10 celebrities with terrible posture
Whether they’re hitting the red carpet or the coffee shop, many of today’s hottest starlets take along unhealthy habits such as slouching, standing pigeon-toed and striking poses that risk their health. Young Hollywood may not be thinking about where they’ll spend their golden years, but a new Japanese study says that Emma Watson, Keira Knightley and several other A-listers could be destined to suffer a lot of back pain in later years and even land in nursing homes, dependent on others to bathe and dress them. That’s because researchers found that spinal posture when you’re young (or in middle age) impacts the health of your core and its ability to maintain proper function required for continence, dressing, bathing and other regular daily activities later in life.
While plenty of red-carpet staples may think that trademark slouch is sexy and a pigeon-toed stance or twisted frame adds to the mystique, science and experts say these ladies’ cores could end up completely kaput and that a life of back pain is sure to follow.
-- By Gina Roberts-Grey for MSN Healthy Living
It’s adorable, but Jessica Alba’s trademark pose – one hand on her hip and the opposite leg “popped out” at the knee – is bad for her back, says Rajat Kumar, a physical therapist at Rubin Institute for Advanced Orthopedics/LifeBridge Health in Baltimore. “This pose puts a lot of strain on one side of her body because the straight leg is bearing most of the body weight. It’s more strain than the back and body in general is typically built to absorb.”
Toss heels into this equation and Kumar says you add a lot of stress to the knees and hips. “Heels throw a woman’s body forward and out of the natural alignment needed for spine health,” Kumar says. Over time, the combination of a stance that’s unbalanced and supported by heels increases the compressive forces on muscles, joints and discs in the lower back and can lead to pain not only in the back but also in the legs and feet.
Preventing the pain: It’s fine for Jessica to pose with a hand on her hip, but Kumar says a more back-friendly pose would be one that balances weight on both feet. He suggests Alba keep both feet in line to better support her hips and overall spine health.
By turning her shoulders in when she’s walking, sitting or standing, Hermione is casting a spell for neck, shoulder and back pain. Dr. Sonu Ahluwalia, clinical chief of orthopedic surgery at Cedars-Sinai Medical Center in Los Angeles, says proper position of the shoulders is very important for muscles and tendons in the back, neck and shoulders to work properly and stay healthy.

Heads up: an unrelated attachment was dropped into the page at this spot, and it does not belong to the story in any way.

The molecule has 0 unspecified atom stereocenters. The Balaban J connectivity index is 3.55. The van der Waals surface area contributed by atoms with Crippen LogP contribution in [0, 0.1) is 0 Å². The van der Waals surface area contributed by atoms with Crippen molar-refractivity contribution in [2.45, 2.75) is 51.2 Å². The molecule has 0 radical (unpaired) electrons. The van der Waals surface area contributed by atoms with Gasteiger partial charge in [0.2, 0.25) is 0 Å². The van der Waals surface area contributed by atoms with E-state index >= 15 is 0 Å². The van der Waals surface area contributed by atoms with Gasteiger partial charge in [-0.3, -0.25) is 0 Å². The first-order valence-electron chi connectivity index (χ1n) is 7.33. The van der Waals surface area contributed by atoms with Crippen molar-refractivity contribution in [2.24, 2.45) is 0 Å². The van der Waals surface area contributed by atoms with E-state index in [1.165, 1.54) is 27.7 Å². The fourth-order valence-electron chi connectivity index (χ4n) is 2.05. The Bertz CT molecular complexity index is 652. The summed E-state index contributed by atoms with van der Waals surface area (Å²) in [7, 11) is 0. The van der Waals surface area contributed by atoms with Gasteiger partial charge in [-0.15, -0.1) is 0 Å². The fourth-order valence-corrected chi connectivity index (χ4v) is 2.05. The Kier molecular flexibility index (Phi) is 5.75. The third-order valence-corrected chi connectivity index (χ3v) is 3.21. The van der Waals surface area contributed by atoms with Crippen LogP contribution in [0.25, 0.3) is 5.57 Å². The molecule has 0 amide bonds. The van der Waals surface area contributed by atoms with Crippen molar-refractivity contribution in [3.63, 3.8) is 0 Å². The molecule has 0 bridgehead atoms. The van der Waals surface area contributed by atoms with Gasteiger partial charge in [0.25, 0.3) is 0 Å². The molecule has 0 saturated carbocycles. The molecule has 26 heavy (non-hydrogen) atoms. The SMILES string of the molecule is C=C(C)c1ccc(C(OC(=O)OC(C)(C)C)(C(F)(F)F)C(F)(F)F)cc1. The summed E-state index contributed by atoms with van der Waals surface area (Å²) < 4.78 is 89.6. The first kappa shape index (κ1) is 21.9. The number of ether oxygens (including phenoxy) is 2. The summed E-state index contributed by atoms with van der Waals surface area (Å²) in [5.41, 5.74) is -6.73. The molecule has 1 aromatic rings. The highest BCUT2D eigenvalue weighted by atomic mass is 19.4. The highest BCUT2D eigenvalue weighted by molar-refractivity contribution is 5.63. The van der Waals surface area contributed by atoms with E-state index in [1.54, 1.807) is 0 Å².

“The more out of alignment muscles are when shoulders are turned in instead of maintaining proper, natural alignment, the more the likelihood of suffering from pain,” Ahluwalia says.
That’s because the shoulder blades (called scapulas) provide positioning and support to the back of the rib cage. So if they’re not in the correct position, everything else can get thrown out of whack.
Upper back pain is likely for Watson, but lower back pain is also a possibility. “When a person turns their shoulders in, the joints and discs throughout the entire spine are stressed,” Ahluwalia says.
It is also possible to develop fatigue from this type of poor posture. “When muscles in the shoulders and upper back strain to keep your spine in an unnatural position, they get tired easily and you’re likely to feel exhausted.”
Preventing the pain: Ahluwalia suggests Watson straighten up. “That includes pulling the shoulders back so the chest is vertical. Also, the neck should not be straining forward but be in a neutral position.”
Sarah Jessica Parker
She loves to teeter in stylish, sky-high stilettos, but SJP needs to leave the Manolos and Louboutins in the box now and then. Otherwise, she could be in for more than the reported extra bone she grew on her foot as a result of jamming her piggies into peep toes (and all those other heel styles).
Eric G. Walter, D.P.M., professor of orthopedic surgery at Albert Einstein College of Medicine and director of podiatric medicine and the surgery center at Montefiore Medical Center in New York City, says heels cause the calf muscles and hamstrings to shorten. “That can result in tightening of the back muscles. And the longer muscles are tight, the more abnormal pull there is on joints. This can lead to muscle spasms and either low or mid-back pain.”
Heels can also shorten the muscle groups in the upper leg, causing hip muscles to overwork and torque the hip joint. “This can cause abnormal pressure to the sacroiliac joint and low back pain,” Walter adds.
Preventing the pain: In addition to swapping out stilettos, pumps and high, strappy sandals for the occasional pair of flats, Walters recommends wearing heels that are 2 inches or lower. “Stretching the calves and hamstrings will decrease the effect of the heels on shortening muscles,” he adds.
Slouching (when the shoulders are rounded and the mid-back muscles are flexed forward resulting in a curve of the mid-back and flattening of the low back) places increased load on joints and soft tissues of the back, says Jason Brewton, director of physical therapy at the Texas Back Institute in the Fort Worth area. “Over time, this results in excessive wear and tear on the spine and shoulders as well as muscular imbalances resulting in disc problems, shoulder, facial, neck and back pain and reduced neck and shoulder range of motion.”